James Douglas was born about 1286, the son of Sir William Douglas “le Hardi” and Elizabeth, a daughter of Alexander, High Steward of Scotland. James’ father, William Douglas, fought in the first Wars of Scottish Independence, was captured by Edward I in 1297 and died in the Tower of London in 1298. Edward subsequently granted the Douglas lands to Sir Robert Clifford.

James grew up in France but returned to Scotland about1304 when he asked Edward I to restore his lands. Edward refused so Douglas joined Robert Bruce becoming one of his most trusted friends. He was a determined guerrilla fighter and took part in many border raids avenging his father’s losses between 1306 and 1308.

With his cousin Walter Stewart he was knighted at the Battle of Bannockburn. Some sources suggest that the pair led one of the three divisions there and it is known that Douglas chased the fleeing Edward II through Winchburgh to Dunbar, but Edward escaped thanks to Patrick de Dunbar.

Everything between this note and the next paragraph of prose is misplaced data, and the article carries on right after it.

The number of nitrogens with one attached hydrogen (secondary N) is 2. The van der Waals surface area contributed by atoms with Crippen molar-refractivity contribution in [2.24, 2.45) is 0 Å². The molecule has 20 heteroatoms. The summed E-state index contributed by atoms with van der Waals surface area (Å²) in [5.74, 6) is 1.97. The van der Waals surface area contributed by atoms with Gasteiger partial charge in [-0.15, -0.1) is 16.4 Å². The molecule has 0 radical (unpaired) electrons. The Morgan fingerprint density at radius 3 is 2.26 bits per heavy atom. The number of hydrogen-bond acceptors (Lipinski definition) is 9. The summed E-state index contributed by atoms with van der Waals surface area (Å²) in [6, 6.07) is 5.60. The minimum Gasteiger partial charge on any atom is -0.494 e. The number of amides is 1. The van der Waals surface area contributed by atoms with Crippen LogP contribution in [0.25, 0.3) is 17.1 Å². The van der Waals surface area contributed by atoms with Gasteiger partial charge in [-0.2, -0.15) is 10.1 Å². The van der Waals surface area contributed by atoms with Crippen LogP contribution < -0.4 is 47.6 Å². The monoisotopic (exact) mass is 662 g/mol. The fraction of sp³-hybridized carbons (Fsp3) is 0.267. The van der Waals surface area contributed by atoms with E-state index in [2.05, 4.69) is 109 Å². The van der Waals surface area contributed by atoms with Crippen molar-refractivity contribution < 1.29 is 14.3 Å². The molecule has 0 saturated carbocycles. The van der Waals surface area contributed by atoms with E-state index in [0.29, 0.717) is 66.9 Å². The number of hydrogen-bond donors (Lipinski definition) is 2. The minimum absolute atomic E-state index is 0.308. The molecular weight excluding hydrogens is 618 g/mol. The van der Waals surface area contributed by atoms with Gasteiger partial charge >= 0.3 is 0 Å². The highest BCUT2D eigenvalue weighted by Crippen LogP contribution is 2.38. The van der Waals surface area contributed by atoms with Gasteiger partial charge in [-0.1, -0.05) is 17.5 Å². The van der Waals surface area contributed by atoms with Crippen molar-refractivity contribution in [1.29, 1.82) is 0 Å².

Douglas continued to support Bruce in the years that followed Bannockburn and was involved in a number of campaigns and skirmishes on both sides of the border being rewarded by Robert I with various grants of lands.

On his deathbed, Robert Bruce charged Douglas to take his heart to fight the ‘Saracens’ in the Holy Land. Douglas, with many Scottish knights sailed from Montrose to Flanders in early 1330 and from there to Spain. In Spain he joined Alfonso XI of Castile in his war against the Moors of Granada. Douglas went into battle at Tebas de Ardales on 25 August 1330, but the Scots were cut off from the main body of the army and Douglas was slain.

The heart of Robert Bruce and the bones of Sir James, Lord of Douglas were brought back to Scotland by Sir William Keith of Galston and Douglas’s remains were interred in the Church of St Bride at Douglas where there is a monument with an effigy.

The name of Douglas’s wife is unknown, but they had a son, William who died childless at the Battle of Halidon Hill on 19 July 1333. James also had an illegitimate son, Archibald Douglas, who succeeded to the lands and titles.

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